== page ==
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I know a business that wanted a website to match their brand, and it would seem that they are allergic to colour. I think designs in greyscale can look amazing, especially in print, but it feels near impossible to apply to website design.

In this case, the business was centered around social networking and new technology but a greyscale design I feel is rather outdated and didn't reflect at all what they did, even though, apparently that was their brand. (They said they were going for that 'Apple like minimalism style and sophistication' but perhaps they were thinking of Apple ten years ago) The business's website today is about as bland as cold white rice, (like one of those warranty documents you get with a new gadget you bought).

I recently received a request from a client who, for an architectural practice requested the same look and feel, without colour.

What do think makes a website look modern and interesting while lacking colour?

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What is 'modern and interesting' is a rather vague/broad topic. –  DA01 Jan 3 '13 at 23:31
    
@DA01 true, but grayscale is sometimes associated with boring or lacking life, how do you make that more 'interesting'? Grayscale is sometimes associated with outdated, like tv and print before colour was invented or outdated like the minimalism trends of the 2000s. What greyscale design would reflect 2013? –  Adam Elsodaney Jan 3 '13 at 23:42
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I don't have an answer because this is really a complex issue, but many of the answers here focus on color. The basic direction to take is: design is about texture, color, and composition. If you must eliminate most color, you are left with texture and composition. –  horatio Jan 4 '13 at 17:39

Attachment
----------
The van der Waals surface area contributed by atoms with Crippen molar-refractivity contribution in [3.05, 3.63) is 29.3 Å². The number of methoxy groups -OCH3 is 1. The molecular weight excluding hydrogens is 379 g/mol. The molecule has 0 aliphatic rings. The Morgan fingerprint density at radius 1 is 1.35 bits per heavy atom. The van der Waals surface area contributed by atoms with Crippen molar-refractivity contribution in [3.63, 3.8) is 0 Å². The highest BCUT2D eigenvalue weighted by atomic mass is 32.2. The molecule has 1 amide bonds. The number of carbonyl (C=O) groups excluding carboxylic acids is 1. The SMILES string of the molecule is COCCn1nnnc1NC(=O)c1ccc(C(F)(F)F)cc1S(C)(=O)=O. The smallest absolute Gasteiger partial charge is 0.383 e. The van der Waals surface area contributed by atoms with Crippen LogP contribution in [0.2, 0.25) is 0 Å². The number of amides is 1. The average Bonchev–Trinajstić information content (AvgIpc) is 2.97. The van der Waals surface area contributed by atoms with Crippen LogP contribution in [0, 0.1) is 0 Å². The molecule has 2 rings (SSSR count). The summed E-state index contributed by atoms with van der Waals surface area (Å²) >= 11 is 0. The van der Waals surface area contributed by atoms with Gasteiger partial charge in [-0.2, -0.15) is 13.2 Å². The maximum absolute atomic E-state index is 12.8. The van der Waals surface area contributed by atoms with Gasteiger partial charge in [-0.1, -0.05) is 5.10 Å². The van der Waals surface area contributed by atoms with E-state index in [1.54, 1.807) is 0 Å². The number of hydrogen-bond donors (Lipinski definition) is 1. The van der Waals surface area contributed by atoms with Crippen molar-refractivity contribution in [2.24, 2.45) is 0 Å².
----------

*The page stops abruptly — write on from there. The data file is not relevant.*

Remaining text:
what about contrast –  Muhammad Umer Jan 18 '13 at 18:08
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3 Answers

up vote 6 down vote accepted

The challenge with greyscale on screen is a lack of richness. That is, if you stick with strict greys. There are of course variations of grey that are in fact chromatic neutrals. IOW, they are not completely devoid of saturation.

Albert Munsell, had some great theories about the use of color that may be helpful to you. In particular, his thoughts on color balance come to mind. In his own work as a painter, Munsell explored the idea that the artist should carefully balance color according to it's strength.

Take this image for instance. There is a tremendous amount of cool, neutral color but it's the much smaller quantity of intensely saturated warm tones that enliven the scene.

Here's another by Jacques-Louis David.

enter image description here

Following this principle, your primary palette could consist of slightly chromatic neutrals. You could then punctuate that palette with a sparing amount of color you think your client might tolerate. In fact, I think you'll hit exactly what they're after.

In this example, the grey on the left is at zero saturation. On the right, I boosted saturation to give the grey some life but not so much that it becomes "colorful" (God forbid!). Accenting either of those greys with a strong yellow charges the palette with some energy.

I think Munsell would be proud

Khoi Vinh's blog is a great example of this idea in practice. Notice the spark of color in the nav on hover.

No color ... until you hover

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Excellent answer, exactly the information I needed to find the best approach to this kind of design work. –  Adam Elsodaney Jan 5 '13 at 16:37